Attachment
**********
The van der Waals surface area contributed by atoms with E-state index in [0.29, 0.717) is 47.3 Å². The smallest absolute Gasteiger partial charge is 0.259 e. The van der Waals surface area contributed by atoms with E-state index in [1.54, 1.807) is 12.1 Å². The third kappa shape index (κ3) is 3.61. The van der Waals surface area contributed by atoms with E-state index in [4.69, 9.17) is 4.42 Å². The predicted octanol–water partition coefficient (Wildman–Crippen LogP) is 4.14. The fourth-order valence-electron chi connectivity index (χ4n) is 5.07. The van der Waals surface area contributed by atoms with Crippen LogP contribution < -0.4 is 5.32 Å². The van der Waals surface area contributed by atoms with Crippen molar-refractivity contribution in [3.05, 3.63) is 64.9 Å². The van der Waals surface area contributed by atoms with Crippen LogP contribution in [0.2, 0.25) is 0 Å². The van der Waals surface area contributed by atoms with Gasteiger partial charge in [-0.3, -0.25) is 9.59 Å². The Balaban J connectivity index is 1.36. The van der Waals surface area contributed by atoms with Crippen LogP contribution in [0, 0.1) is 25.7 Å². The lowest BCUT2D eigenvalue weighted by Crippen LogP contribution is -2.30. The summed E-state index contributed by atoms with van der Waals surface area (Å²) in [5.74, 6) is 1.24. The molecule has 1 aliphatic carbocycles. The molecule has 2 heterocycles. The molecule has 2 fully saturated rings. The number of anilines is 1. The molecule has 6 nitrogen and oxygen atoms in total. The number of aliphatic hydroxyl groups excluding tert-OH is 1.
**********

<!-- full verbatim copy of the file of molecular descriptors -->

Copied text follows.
The van der Waals surface area contributed by atoms with E-state index in [0.29, 0.717) is 47.3 Å². The smallest absolute Gasteiger partial charge is 0.259 e. The van der Waals surface area contributed by atoms with E-state index in [1.54, 1.807) is 12.1 Å². The third kappa shape index (κ3) is 3.61. The van der Waals surface area contributed by atoms with E-state index in [4.69, 9.17) is 4.42 Å². The predicted octanol–water partition coefficient (Wildman–Crippen LogP) is 4.14. The fourth-order valence-electron chi connectivity index (χ4n) is 5.07. The van der Waals surface area contributed by atoms with Crippen LogP contribution < -0.4 is 5.32 Å². The van der Waals surface area contributed by atoms with Crippen molar-refractivity contribution in [3.05, 3.63) is 64.9 Å². The van der Waals surface area contributed by atoms with Crippen LogP contribution in [0.2, 0.25) is 0 Å². The van der Waals surface area contributed by atoms with Gasteiger partial charge in [-0.3, -0.25) is 9.59 Å². The Balaban J connectivity index is 1.36. The van der Waals surface area contributed by atoms with Crippen LogP contribution in [0, 0.1) is 25.7 Å². The lowest BCUT2D eigenvalue weighted by Crippen LogP contribution is -2.30. The summed E-state index contributed by atoms with van der Waals surface area (Å²) in [5.74, 6) is 1.24. The molecule has 1 aliphatic carbocycles. The molecule has 2 heterocycles. The molecule has 2 fully saturated rings. The number of anilines is 1. The molecule has 6 nitrogen and oxygen atoms in total. The number of aliphatic hydroxyl groups excluding tert-OH is 1.